EDITORS NOTE: The BBWAA has announced that Buster Posey wins the NL ROY award, while Neftali Feliz wisn the AL ROY
Special to BizofBaseball.com
Since being invited to join the BBWAA in 2008, I've been given the honor of voting for three awards. I think that while the BBWAA awards aren't perfect, I do believe that it's a solid system that is taken seriously by all voters. Sure, I'd like to see broadcasters eligible to vote, but this is a writers organization, so that's not changing any time soon. Last year, I had a controversial vote for the NL Cy Young, casting what many thought was the vote that cost Chris Carpenter the award. Cardinals fans still haven't forgiven me, despite the fact that I voted Adam Wainwright #1 over eventual winner Tim Lincecum.
My NL Rookie of the Year vote is unlikely to be as controversial, but I do think it will be more key, in the sense that I believe it will be an extremely close vote. Last season, I didn't even include the eventual winner, Chris Coghlan, on my three-man ballot. This year, it was a two man race for most of the second half. Once Jaime Garcia went down, it was pretty clear that the award would come down to Buster Posey and Jason Heyward. I cast my vote for Posey and as announced, Posey has won. The vote wasn't as close as I expected with Posey getting 20 first place votes and 9 second place votes, with Heyward getting a mirror of 9 and 20.
I think its fine that there are many different methodologies for how various voters make their selections, as long as those voters are also willing to "show their work." Mine was based on three factors: defensive position, opportunity, and results. Yes, for me, if all things were equal - and they were pretty close to that - then I feel playing catcher creates a "degree of difficulty" that would be worthy of tipping the results. Posey is not a great catcher by any measure, statistical or scouting, but he was good enough to not need a defensive caddy. He managed a solid but erratic pitching staff on a playoff contender and that has some value.
The argument on the last two are intertwined. Jason Heyward has the better counting stats, due in part to the fact that the Braves elected to have him start on Opening Day. Posey, held back either for "defensive seasoning" or for financial reasons, didn't have as much of an opportunity, but made the most of the time he had. Heyward had a higher "WAR" than Posey (5.0 to 3.9), but again, this is largely on the basis of opportunity. Posey didn't ask to be sent back down and it's hard to argue he could have done much more than what he did during his time in the minors to force his way up.
Posey had the better rate stats for the most part, making the most of his opportunities. Posey was healthier as well, showing no obvious slumps during his season. Admittedly, more time behind the plate might have caused problems, but it seemed that Bruce Bochy was able to spot Posey into the 1B slot as needed, keeping his bat while not exposing him to the physical problems catchers get with extensive time behind the plate. While Posey only played catcher about half the time of a normal, full season starter, I can't hold that against him. As someone who's called for players like Joe Mauer to be moved from behind the plate, it would be hypocritical to devalue the protection of Posey.
I also spoke to scouts, players, and executives, putting a special emphasis on those that had seen them play more than just a handful of times. While I saw a lot of video, that's hardly the same thing. Almost to a man, they couldn't put much differentiation between the two. The words "special" and "superstar" kept coming up, and it's hard to disagree. Both Posey and Heyward are the types of players, on and off the field, that a franchise can build around. They're similar ages, though two years will likely help Heyward when it comes to the career numbers and gives him a bit more projectability than Posey, who scouts think "is what he is." One said, "he's not going to get much better, but that's not a bad thing. He's one of the top catchers in the NL right now and if he gets better behind the plate, he could be in the conversation with [Joe] Mauer."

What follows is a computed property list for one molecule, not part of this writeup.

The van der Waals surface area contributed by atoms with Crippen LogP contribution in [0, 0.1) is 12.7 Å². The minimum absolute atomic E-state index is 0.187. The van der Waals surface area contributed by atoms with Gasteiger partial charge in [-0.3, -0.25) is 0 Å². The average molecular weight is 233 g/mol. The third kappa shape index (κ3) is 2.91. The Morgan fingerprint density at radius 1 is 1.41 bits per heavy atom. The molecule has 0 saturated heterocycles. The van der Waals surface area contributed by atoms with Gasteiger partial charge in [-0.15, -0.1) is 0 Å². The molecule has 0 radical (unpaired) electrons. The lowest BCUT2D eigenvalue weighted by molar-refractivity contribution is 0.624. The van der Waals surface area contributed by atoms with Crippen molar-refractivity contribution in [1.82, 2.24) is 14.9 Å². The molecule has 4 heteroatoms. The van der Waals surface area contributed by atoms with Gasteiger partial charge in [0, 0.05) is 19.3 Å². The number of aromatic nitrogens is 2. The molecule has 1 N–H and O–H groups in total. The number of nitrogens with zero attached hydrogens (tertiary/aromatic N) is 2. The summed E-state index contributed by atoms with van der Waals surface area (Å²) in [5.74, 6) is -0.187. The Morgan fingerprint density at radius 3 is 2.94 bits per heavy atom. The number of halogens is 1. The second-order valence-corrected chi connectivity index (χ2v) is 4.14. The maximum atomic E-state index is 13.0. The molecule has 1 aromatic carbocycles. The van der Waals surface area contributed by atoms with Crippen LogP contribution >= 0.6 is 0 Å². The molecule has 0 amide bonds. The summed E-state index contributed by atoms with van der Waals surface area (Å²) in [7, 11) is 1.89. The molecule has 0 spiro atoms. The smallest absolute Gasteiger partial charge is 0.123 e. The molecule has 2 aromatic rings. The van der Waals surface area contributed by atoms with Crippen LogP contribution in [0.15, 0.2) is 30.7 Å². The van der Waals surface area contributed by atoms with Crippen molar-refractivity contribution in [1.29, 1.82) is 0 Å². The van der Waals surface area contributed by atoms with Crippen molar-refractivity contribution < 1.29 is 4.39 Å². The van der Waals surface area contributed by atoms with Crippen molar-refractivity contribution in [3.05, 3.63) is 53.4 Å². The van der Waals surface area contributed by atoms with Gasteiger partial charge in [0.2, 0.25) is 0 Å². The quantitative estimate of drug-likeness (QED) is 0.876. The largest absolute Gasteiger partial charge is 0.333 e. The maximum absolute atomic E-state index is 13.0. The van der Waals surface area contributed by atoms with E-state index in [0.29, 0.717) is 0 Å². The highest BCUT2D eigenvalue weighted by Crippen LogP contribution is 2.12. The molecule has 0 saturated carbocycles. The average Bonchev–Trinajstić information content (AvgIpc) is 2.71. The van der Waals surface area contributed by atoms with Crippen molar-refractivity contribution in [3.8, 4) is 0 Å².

One NL Central pitcher who faced both couldn't add much. "They're both tough outs and seem to come to the plate with a plan. Heyward can hurt you more with the power, but he seemed to get exposed a bit more as the season went on. I think some of that was the physical toll. Posey just seemed to learn and get better. Now that they're both getting some playoff experience now makes me wonder if he'll go another level next year." (Note that the vote was turned in before the playoffs.)
If it was possible to cast a tied ballot, I would have seriously considered that. This was, for me, a very difficult decision, one I considered and reconsidered, writing it each way before finally hitting send on my emailed ballot to Jack O'Connell. Both Posey and Heyward will be getting plenty of awards as they move through what look to be great baseball careers. Congratulations to Buster Posey on the NL Rookie of the Year Award and to all the other BBWAA award winners to be announced over the week.
One final note: I considered voting for Neil Walker over Jaime Garcia. Walker has been in Indianapolis for a while and is a guy I rooted for once he finally got the chance with the Pirates. I couldn't make an objective case for him and don't believe that personal interests should enter into these awards, so I didn't. Interestingly, someone voted for Walker with a second place vote. I'd be very curious to hear the reasoning for that one. I don't know if the BBWAA will release the voting the way they did with the NL Cy Young last year.
Will Carroll is a member of both the BBWAA and the PFWA. He writes about fantasy football at SI.com and resides near Indianapolis. You can follow him at @injuryexpert on Twitter.
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